Abstract: This study articulates the interaction between institutional governance, education and economic growth. Given the current pursuit of education policy reforms and knowledge economy around the world, it is of policy relevance to theoretically analyze the main mechanisms by which the macroeconomic impact of education on growth (and economic development) occurs. Our theoretical model demonstrates how incentives offered by the government affect human capital accumulation which ultimately engenders positive economic development externalities. We articulate two main channels through which education affects economic growth. The first channel highlights direct positive effect of educational quality on the incentive to accumulate human capital by individuals, which makes them more productive. The second channel appears in the explicit function of the economic growth rate. As a policy implication, we have shown that the growth rate depends on the rate of return on human capital or that this rate of return itself depends on the quality of governance, which further increases growth. As a result, institutional quality has a double dividend, which suggests considerable benefits to educational reforms.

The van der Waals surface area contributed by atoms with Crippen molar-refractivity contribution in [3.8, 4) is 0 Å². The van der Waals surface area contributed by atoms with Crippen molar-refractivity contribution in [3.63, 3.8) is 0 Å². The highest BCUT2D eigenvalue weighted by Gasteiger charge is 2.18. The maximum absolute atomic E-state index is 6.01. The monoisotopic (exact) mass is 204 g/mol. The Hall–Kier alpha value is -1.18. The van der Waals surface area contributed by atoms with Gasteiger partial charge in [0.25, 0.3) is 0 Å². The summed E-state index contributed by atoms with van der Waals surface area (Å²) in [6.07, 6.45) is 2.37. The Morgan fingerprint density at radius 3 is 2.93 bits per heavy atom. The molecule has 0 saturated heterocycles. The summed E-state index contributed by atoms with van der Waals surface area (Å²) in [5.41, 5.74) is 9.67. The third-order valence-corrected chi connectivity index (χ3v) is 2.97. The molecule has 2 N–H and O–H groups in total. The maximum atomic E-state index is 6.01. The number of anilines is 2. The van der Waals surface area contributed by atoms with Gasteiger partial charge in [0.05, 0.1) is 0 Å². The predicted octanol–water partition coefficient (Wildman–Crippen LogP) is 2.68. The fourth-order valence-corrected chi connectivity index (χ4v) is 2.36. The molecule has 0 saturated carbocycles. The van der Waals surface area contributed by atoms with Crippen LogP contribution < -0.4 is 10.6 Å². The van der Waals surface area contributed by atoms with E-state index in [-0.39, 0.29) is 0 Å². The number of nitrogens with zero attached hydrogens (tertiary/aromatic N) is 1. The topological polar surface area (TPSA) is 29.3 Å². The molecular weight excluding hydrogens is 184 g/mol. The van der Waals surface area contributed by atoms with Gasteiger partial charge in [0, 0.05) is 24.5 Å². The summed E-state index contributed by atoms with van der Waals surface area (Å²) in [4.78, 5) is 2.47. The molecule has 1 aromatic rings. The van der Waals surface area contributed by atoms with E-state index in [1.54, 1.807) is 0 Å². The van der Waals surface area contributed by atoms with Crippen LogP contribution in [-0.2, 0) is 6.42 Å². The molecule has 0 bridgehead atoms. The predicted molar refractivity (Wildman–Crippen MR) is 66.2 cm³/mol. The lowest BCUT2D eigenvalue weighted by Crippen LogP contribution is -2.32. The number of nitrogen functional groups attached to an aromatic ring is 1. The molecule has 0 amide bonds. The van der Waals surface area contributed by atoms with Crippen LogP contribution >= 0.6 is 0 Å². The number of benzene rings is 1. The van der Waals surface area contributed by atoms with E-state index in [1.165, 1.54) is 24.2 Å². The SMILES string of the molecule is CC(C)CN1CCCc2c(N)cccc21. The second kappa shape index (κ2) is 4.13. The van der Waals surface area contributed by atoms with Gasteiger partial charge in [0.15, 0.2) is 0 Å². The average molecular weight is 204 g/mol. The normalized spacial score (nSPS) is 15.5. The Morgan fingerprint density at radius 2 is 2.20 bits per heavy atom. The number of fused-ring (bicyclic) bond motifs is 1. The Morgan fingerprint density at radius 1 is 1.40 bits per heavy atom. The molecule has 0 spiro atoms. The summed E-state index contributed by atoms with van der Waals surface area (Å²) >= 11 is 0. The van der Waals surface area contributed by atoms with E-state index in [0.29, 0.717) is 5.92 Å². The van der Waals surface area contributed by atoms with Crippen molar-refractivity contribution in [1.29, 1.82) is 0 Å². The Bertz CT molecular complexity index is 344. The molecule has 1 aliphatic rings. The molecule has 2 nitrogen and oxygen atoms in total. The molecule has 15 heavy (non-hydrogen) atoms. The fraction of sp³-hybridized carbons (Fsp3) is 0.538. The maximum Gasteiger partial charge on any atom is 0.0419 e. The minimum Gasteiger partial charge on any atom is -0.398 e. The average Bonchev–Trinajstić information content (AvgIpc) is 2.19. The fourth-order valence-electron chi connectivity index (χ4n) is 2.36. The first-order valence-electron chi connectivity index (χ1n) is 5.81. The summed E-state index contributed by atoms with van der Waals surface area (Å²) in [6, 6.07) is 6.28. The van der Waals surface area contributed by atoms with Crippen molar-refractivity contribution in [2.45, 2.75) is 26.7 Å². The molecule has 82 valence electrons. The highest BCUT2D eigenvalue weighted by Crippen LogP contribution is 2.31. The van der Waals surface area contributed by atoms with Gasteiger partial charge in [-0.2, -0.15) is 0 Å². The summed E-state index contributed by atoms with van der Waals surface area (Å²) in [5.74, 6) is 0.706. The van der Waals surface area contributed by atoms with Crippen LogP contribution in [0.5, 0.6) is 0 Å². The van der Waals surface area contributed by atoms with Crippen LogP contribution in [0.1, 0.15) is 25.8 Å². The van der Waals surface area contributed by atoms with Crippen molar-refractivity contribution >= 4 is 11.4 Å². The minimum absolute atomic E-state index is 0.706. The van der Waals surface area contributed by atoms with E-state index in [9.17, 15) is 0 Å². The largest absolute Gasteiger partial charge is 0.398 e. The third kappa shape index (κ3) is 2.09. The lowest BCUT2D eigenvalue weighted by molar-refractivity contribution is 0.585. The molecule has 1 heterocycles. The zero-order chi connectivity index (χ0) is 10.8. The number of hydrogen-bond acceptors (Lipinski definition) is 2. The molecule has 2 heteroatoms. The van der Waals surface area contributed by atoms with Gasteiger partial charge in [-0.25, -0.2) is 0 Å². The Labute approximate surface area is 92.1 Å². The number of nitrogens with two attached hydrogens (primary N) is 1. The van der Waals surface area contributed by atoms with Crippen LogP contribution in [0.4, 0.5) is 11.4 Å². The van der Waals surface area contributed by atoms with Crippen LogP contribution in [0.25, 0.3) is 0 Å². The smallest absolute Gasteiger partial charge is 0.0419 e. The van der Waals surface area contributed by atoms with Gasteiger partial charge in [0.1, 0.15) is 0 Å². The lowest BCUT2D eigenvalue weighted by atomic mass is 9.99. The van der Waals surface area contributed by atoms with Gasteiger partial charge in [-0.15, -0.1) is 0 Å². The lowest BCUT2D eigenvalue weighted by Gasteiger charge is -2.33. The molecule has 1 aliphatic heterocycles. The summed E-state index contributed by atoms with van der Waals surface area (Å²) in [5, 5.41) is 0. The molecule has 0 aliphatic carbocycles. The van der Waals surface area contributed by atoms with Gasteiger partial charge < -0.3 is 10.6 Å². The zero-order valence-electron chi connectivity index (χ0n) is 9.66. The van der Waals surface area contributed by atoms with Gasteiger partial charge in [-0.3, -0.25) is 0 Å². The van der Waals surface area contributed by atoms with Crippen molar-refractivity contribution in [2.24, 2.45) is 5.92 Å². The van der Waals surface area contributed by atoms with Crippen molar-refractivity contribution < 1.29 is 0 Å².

Keywords: Institutions, Human capital, Education, Growth
    JEL: H11 O15 O43
    Date: 2015–12
  10. By: Michler, Jeffrey; Shively, Gerald